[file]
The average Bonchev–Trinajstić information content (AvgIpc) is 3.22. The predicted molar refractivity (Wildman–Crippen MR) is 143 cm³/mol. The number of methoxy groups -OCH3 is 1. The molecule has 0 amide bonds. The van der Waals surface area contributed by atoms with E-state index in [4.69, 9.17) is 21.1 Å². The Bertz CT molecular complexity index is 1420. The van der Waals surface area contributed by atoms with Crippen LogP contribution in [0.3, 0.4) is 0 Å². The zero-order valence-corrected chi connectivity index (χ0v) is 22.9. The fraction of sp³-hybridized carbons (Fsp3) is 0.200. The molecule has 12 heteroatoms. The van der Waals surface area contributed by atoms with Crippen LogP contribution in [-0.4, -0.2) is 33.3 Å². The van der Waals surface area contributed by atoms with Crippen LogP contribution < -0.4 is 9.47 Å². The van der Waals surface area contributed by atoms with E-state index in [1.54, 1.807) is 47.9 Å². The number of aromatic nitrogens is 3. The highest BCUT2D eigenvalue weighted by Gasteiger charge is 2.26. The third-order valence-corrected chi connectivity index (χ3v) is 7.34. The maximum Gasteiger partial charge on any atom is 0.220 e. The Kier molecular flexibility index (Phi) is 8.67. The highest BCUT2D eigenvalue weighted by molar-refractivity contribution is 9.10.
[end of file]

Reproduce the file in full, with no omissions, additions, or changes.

The average Bonchev–Trinajstić information content (AvgIpc) is 3.22. The predicted molar refractivity (Wildman–Crippen MR) is 143 cm³/mol. The number of methoxy groups -OCH3 is 1. The molecule has 0 amide bonds. The van der Waals surface area contributed by atoms with E-state index in [4.69, 9.17) is 21.1 Å². The Bertz CT molecular complexity index is 1420. The van der Waals surface area contributed by atoms with Crippen LogP contribution in [0.3, 0.4) is 0 Å². The zero-order valence-corrected chi connectivity index (χ0v) is 22.9. The fraction of sp³-hybridized carbons (Fsp3) is 0.200. The molecule has 12 heteroatoms. The van der Waals surface area contributed by atoms with Crippen LogP contribution in [-0.4, -0.2) is 33.3 Å². The van der Waals surface area contributed by atoms with Crippen LogP contribution < -0.4 is 9.47 Å². The van der Waals surface area contributed by atoms with E-state index in [1.54, 1.807) is 47.9 Å². The number of aromatic nitrogens is 3. The highest BCUT2D eigenvalue weighted by Gasteiger charge is 2.26. The third-order valence-corrected chi connectivity index (χ3v) is 7.34. The maximum Gasteiger partial charge on any atom is 0.220 e. The Kier molecular flexibility index (Phi) is 8.67. The highest BCUT2D eigenvalue weighted by molar-refractivity contribution is 9.10.